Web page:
I want to have a table in PostgreSQL with these properties:
- One column with an integer
- Allow duplicates in this column. Duplicates will be rare. Duplicates have no meaning logically and will be deleted by a WHERE clause on the integer. The table is used like a set.
- Efficient ORDER BY+LIMIT on the column/rows, and DELETING with a WHERE-clause for that integer
- INSERTs should not do any query in that table or any kind of unique index. INSERTs shall just locate the best page for the main file/main btree for this table and just insert the row in between two other rows, ordered by ID. (That's why duplicates must be allowed, the check for primary keys would cause more disc seeks and can fail transactions and cause deadlocks)
- INSERTs will happen in bulk (about 1000 per transaction) and must not fail, expect for disc full, etc. There must not be any chance for deadlocks.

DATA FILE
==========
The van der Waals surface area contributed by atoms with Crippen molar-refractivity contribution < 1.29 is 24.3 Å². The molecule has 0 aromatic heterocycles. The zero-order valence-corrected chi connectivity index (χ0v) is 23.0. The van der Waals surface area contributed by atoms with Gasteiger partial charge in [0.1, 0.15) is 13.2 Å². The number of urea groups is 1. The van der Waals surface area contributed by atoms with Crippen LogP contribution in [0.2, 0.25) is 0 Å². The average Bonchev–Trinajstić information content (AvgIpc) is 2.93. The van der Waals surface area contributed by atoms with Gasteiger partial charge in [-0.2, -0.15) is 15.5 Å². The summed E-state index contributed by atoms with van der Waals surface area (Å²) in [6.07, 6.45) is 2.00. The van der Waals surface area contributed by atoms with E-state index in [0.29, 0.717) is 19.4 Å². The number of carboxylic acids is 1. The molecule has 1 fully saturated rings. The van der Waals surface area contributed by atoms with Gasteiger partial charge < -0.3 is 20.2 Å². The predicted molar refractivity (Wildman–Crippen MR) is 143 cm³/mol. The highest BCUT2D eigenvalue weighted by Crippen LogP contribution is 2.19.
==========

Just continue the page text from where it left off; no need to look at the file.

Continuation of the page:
- There shall not be additional btree files for this table, so no secondary indexes
- The rows should occupy not much space, e.g. have no OIDs, so that many fit in one page.
I cannot think of a solution that solves all of this.
The easiest thing would be a PRIMARY INDEX on that one column. But this won't allow duplicates.
Also I could use a secondary index, but this would cause more operations per INSERT and more disc access. I am really bound by disc seeks here.
Currently my best solution would compromise on the last bullet point: I could just a PRIMARY KEY covering the integer column and also a dummy column, like an OID, a timestamp column or a SERIAL column. Then every row (=primary key) would be unique. But this would increase disc space and reduce the amount of rows per page.
Is there any chance of having a kind of primary key together with duplicates? Can I control what the main btree file on disc is organized by?
(I posted a related question like this question on StackOverflow, but I was very unclear about my goals. I hope this doesn't count as spam, this question here is completely different)